It is extremely important not to give aspirin to a child who has the flu or is suspected of having the flu. Aspirin during bouts of influenza is associated with an increased risk of developing Reye syndrome.
Since the flu virus is transmitted from person to person, a first step you can take to decrease the chances of family members getting the flu is to practice and teach good hygiene such as frequent hand- washing. If, for example, you have a child with the flu, do the following to prevent its spread:
- Avoid kissing your infected child on or around the mouth, although he will need plenty of hugs during the illness.
- Teach your child to cough or sneeze into a tissue or his arm, and if a tissue is used, make certain it is disposed of properly.
- Make sure you and other caregivers wash hands both before and after caring for your child.
- Wash your child’s utensils in hot, soapy water or in the dishwasher.
- Don’t allow others to share drinking glasses or utensils, and never share toothbrushes.
- Use disposable paper cups in the bathroom and kitchen.
- Talk with your physician about giving antiviral medication to other household members over one year of age to prevent them from contracting the flu.
There is a vaccine to protect against the flu. The American Academy of Pediatrics recommends that the influenza vaccination be given annually to all healthy children starting at six months of age. Flu vaccines are especially important for children at high risk for complications from the flu such as those with a chronic disease such as asthma. If a child younger than nine years old is being vaccinated for influenza for the first time, or only received one dose for the first time last flu season, he should be given two doses of the vaccine at least four weeks apart. Adults who live in the same household as someone who has a high risk for flu complications or who care for children under the age of five years should receive the flu vaccine yearly. The flu vaccine also can be given to any child whose parent requests it, although it is not approved for use in infants younger than six months old.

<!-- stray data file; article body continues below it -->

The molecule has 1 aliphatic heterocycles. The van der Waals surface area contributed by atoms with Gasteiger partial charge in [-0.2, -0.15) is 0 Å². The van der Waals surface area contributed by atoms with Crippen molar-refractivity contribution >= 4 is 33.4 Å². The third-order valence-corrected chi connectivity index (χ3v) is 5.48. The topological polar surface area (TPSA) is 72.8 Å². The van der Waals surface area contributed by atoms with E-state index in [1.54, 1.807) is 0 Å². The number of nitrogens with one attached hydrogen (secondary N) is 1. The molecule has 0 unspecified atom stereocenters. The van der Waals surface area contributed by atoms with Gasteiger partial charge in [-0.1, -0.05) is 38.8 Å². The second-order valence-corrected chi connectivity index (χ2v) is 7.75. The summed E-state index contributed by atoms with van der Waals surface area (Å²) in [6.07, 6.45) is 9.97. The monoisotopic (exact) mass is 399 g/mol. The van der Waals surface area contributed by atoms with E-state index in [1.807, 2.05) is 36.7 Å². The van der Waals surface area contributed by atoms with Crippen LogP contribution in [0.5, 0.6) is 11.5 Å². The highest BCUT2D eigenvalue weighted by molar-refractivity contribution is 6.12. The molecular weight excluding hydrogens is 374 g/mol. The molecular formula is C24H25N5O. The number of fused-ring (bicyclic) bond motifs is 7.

A nasal flu vaccine is also available for healthy children at least two years old. There is no needle involved, it is simply sprayed into the nose, and is as effective as the flu injection. The flu vaccine has few side effects. However, all flu vaccines are produced using eggs, so anyone who has an egg allergy should speak to their pediatrician or allergist about whether or not they should receive the flu vaccine. If a child or an adult has had a serious allergic reaction to eggs or egg products, you should discuss this with your pediatrician.
Antiviral medications to treat an influenza infection are now available by prescription. Such treatments must be initiated within forty- eight hours of the beginning of illness. Also, for chronically ill children, preventing influenza is important. If the child has not been immunized, using antiviral medication before the exposed child gets the disease can reduce the risk of infection.